Day1/trials 2 and 3: the partition 2 is in placed for the remaining trials (see Figure 9), the purpose is for the mouse to learn how to access the goal box via the underpass.
Day2/trial 1: the mouse is prompted to enter the goal box via the open underpass.
Day2/trials 2 and 3: the underpass is then filled with sawdust, such that the mouse is prompted to burrow in order to reach the goal box.
Day3/trial 1: the mouse is prompted to enter the goal box via the open underpass.
Day3/trials 2 and 3: the underpass is "plugged" across with a rectangular piece of corrugated cardboard (7.5x2.5x0.5 cm) mounted in place by a cardboard block (2x3x1.5 cm), and the mouse is prompted to learn to remove the plug in order to access the goal box.
d. After initial training session on day 1, the puzzle test is continued with two different problem solving sessions on days 2 and 3 (Figure 9).
e. For each test session, 3 trials with increasing level of difficulty are carried out in succession.
f. Each mouse is taken from its home cage and placed into the start-box facing the end wall parallel to the partition.
g. The latency to enter into the goal box, or when all four paws are in place, is recorded for each trial.
h. The mouse is returned to its home cage between trials, or after a maximum of 3 min trial duration.
i. Mean latencies are calculated for the training, burrowing and plug sessions as an index of the problem solving abilities of each mouse across the given tasks.
Figure 9. Scheduled tasks for the puzzle box. Day 1 initial training phase for learning acquisition, followed by Day 2 problem solving burrowing task, and Day 3 problem solving plug task. Underpass is "open" when it is not obstructed. Underpass is "closed" when it is blocked or obstructed by sawdust or solid plug.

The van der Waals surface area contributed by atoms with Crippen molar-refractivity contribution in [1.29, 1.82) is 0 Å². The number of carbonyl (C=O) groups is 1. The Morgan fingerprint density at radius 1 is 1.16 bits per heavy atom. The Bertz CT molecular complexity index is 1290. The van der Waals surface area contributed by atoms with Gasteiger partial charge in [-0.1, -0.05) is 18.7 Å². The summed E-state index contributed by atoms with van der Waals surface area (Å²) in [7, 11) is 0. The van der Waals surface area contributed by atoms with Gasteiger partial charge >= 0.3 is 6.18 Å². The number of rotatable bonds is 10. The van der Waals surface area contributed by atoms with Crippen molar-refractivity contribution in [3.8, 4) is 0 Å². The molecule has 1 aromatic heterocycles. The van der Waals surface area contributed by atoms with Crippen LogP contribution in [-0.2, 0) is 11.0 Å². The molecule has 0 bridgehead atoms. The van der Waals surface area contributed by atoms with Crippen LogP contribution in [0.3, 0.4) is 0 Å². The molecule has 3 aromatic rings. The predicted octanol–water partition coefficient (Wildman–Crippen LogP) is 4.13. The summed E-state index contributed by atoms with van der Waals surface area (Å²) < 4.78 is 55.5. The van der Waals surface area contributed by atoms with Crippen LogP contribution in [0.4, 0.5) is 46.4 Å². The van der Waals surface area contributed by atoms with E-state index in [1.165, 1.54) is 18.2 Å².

VII-Morris water maze
a. Each mouse is trained to remember the location of the initially visible platform that is subsequently submerged in water during acquisition. A reduction in the latency to localize the platform over successive trials is indexed as learning.
b. Each mouse is taken from its home cage and placed into the water maze at the designated quadrant facing the wall, and allowed a maximum of 60 s to locate the platform. A quadrant sequence is pre-determined for placement of the mouse into the maze across trials per session (see Figure 10 for detailed illustration).
c. After 60 s in the water maze, the mouse is guided to the platform with the use of a wooden plank (26x4.5x1 cm), and returned to its home cage.
d. The inter-trial interval is set at approximately 6 min.
e. On the final test day of reversal session or "reversal" learning task, the platform is submerged 1 cm in the middle of quadrant O (opposite), whereby the location of the platform is moved to a different quadrant (O) of the pool, thereby measuring the flexibility of spatial orientation via the ability to rapidly and accurately learn the new location of the platform.
f. Latency to reach the platform with all four paws is recorded for each mouse:
• Training Phase
Day1/Session 1: the platform is visible 1 cm above the surface of the water, for each trial.
• Reversal Task
Day1 to Day3/all trials in Sessions 2-6: the platform is submerged 1 cm beneath the surface of the water.
Day4/Sessions 7 and 8: the platform is placed in quadrant O, diagonally opposite the original placement quadrant T (see Figure 10 below); and the wooden plank is initially placed on the platform for trial 1 of session 7 to indicate its new location.
g. In order to obtain session performance per mouse, mean latencies are calculated across the trials per session for each mouse. The Morris water maze testing is accomplished within 4 consecutive days, with 2 sessions (morning, afternoon) per day, each session consisting of 4 trials for a final total of 32 trials.